JWT’s AnxietyIndex is designed as a place to discuss how brands and consumers are responding to the global recession. With daily content updates, AnxietyIndex.com includes contributions from around JWT’s network, offering a truly global perspective.
On holiday in one of the most remote places in India, I was surprised to meet a number of people who were there on a long break, having no job to rush back to. Their stories were similar: They used to be expats working in London (from Australia, New Zealand, the U.S., etc.), they were made redundant (expats tend to be the first to go), and before going back home, they’d decided to take an extended trip—something they’d always wanted to do but never had the time for. They stay in guesthouses or do home stays; eat in local eateries; take long-distance buses rather than fly or hire taxis; go on meditation treks and walks. They’re on relatively modest budgets and things aren’t always comfortable, but the experience, they say, is very fulfilling and inspiring.
Such “gap year” travel, along with doing volunteer projects overseas, is apparently booming. Although in general travelers have greatly cut back on overseas holidays during this recession, people are being forced to re-evaluate their priorities and values—so while spending more to make the most of one’s limited holiday may no longer be viable, investing in a long break now seems like a good way to spend one’s limited money. People will spend on what’s meaningful.
Being made redundant is obviously something you’d rather avoid, but the people I met looked as though they’d gained much more than they probably would have were they still employed, at least from a life-fulfillment point of view.
Is nostalgia and heritage a winning formula when times are hard? No.
“Trying something new for 140 years: Sainsbury’s.”
“Tough but gentle for 100 years: Persil.”
“Quality worth every penny: M&S celebrating 125 years.”
Several brands have jumped on the nostalgia and birthday bandwagon, portraying themselves as having been with the British people for generations, influencing society, culture and individual’s lives, and promising they will continue to be with the British people today and hopefully for another century. It started last year when Hovis launched an epic 122-second TV ad looking back at the 122 years of British history a loaf of its bread has witnessed and announcing the brand’s return into stores.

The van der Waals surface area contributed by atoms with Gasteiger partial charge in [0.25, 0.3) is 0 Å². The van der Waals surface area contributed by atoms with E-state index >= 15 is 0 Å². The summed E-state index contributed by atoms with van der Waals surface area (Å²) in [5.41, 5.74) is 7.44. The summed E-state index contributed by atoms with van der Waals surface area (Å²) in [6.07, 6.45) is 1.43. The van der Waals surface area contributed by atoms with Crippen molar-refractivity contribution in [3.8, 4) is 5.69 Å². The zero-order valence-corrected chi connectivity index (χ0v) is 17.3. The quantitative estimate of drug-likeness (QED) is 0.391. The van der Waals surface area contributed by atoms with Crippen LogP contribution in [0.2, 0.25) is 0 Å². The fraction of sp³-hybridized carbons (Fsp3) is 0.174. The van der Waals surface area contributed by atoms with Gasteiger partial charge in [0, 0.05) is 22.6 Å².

Hovis managed to create a strong emotional connection, but the rest seems a bit of a miss. Heritage doesn’t mean much in a world where long-established institutions go bust and disappear overnight. Plus, nostalgia for a brand’s past is irrelevant if its values are rooted in what consumers desire today (Sainsbury’s: inspiring people to try something new every day; M&S: quality, value, service, innovation and trust). Nostalgia worked for Hovis because it’s the brand idea—not because of the current climate.
While financial institutions continue to suffer, they are desperate to show they can be trusted to serve customers well. I’ve noticed a number of financial institutions resorting to the unimaginative ideas of “staff doing anything to serve their customers” and “showing lots of happy customers.”
Halifax creates a human road with its employees and the customer walks on them. Norwich Union has tens of thousands of people queuing to say they are happy with their insurance and would like to renew.
Both approaches seem too contrived to feel sincere. They signal desperation rather than confidence. There is a Japanese idiom “fugen jikko,” which means “getting things done rather than making a fuss/talking about it”—which is probably what financial institutions should be doing.
Barbies, music videos, interactive Web sites—are these the new alternatives to full-fledged fashion shows? Many elite designers, including Vera Wang and Betsey Johnson, abandoned the catwalk at this spring’s New York Fashion Week, where a 20-minute show can easily cost in excess of $100,000. Instead, Fashion Week featured Barbie’s 50th birthday show, put on by Mattel, while Halston launched its collection via a music video on YouTube and Catherine Malandrino, a popular French designer, focused on reworking her Web site to recreate the intimacy and accessibility of a boutique.
The recession is forcing brands to come up with alternatives to business as usual, and these are sometimes proving to be better approaches than the old status quo. And digital technology is helping marketers create new experiences that are modern, stylish, fun and intimate. Ironically, the expensive catwalk is now being invaded by $120 dresses from QVC—the TV and Internet shopping brand put on a runway show of its own during Fashion Week.
I was lunching with my 30-something girlfriends when one mentioned a deal in the FT: “Lunch with the FT: Take a friend for a fiver.” These girls are high-earning investment bankers who couldn’t be bothered to cut out three vouchers from the newspaper and restrict themselves to a given list of restaurants a year ago. But they’re doing it now, and commenting that “It feels silly to go to expensive restaurants. Why pay high prices when you can get equally good and enjoyable food much cheaper?”
The promotion, which runs from mid-January through mid-February, was reintroduced last year after a five-year break. Well done to the FT for bringing this promotion back at the right time. It gives the “discerning” set an opportunity to discover “smarter” alternatives—without feeling as though they’re downgrading.